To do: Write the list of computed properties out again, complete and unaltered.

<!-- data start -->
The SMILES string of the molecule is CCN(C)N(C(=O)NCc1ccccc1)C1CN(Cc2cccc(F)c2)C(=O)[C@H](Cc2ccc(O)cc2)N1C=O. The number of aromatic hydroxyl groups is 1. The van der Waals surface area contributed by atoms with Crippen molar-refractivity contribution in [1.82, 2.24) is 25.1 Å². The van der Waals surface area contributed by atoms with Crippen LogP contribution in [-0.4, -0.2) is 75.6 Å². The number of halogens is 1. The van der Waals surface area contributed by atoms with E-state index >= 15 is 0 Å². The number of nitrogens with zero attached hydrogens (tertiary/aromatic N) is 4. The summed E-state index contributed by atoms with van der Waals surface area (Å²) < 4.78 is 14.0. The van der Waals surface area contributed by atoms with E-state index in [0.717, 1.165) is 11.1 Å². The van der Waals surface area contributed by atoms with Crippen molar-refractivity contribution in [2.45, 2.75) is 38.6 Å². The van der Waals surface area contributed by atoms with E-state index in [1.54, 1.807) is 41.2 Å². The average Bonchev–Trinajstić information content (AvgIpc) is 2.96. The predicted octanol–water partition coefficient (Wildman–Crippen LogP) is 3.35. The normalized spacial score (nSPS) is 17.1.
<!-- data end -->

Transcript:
The SMILES string of the molecule is CCN(C)N(C(=O)NCc1ccccc1)C1CN(Cc2cccc(F)c2)C(=O)[C@H](Cc2ccc(O)cc2)N1C=O. The number of aromatic hydroxyl groups is 1. The van der Waals surface area contributed by atoms with Crippen molar-refractivity contribution in [1.82, 2.24) is 25.1 Å². The van der Waals surface area contributed by atoms with Crippen LogP contribution in [-0.4, -0.2) is 75.6 Å². The number of halogens is 1. The van der Waals surface area contributed by atoms with E-state index >= 15 is 0 Å². The number of nitrogens with zero attached hydrogens (tertiary/aromatic N) is 4. The summed E-state index contributed by atoms with van der Waals surface area (Å²) < 4.78 is 14.0. The van der Waals surface area contributed by atoms with E-state index in [0.717, 1.165) is 11.1 Å². The van der Waals surface area contributed by atoms with Crippen molar-refractivity contribution in [2.45, 2.75) is 38.6 Å². The van der Waals surface area contributed by atoms with E-state index in [1.54, 1.807) is 41.2 Å². The average Bonchev–Trinajstić information content (AvgIpc) is 2.96. The predicted octanol–water partition coefficient (Wildman–Crippen LogP) is 3.35. The normalized spacial score (nSPS) is 17.1.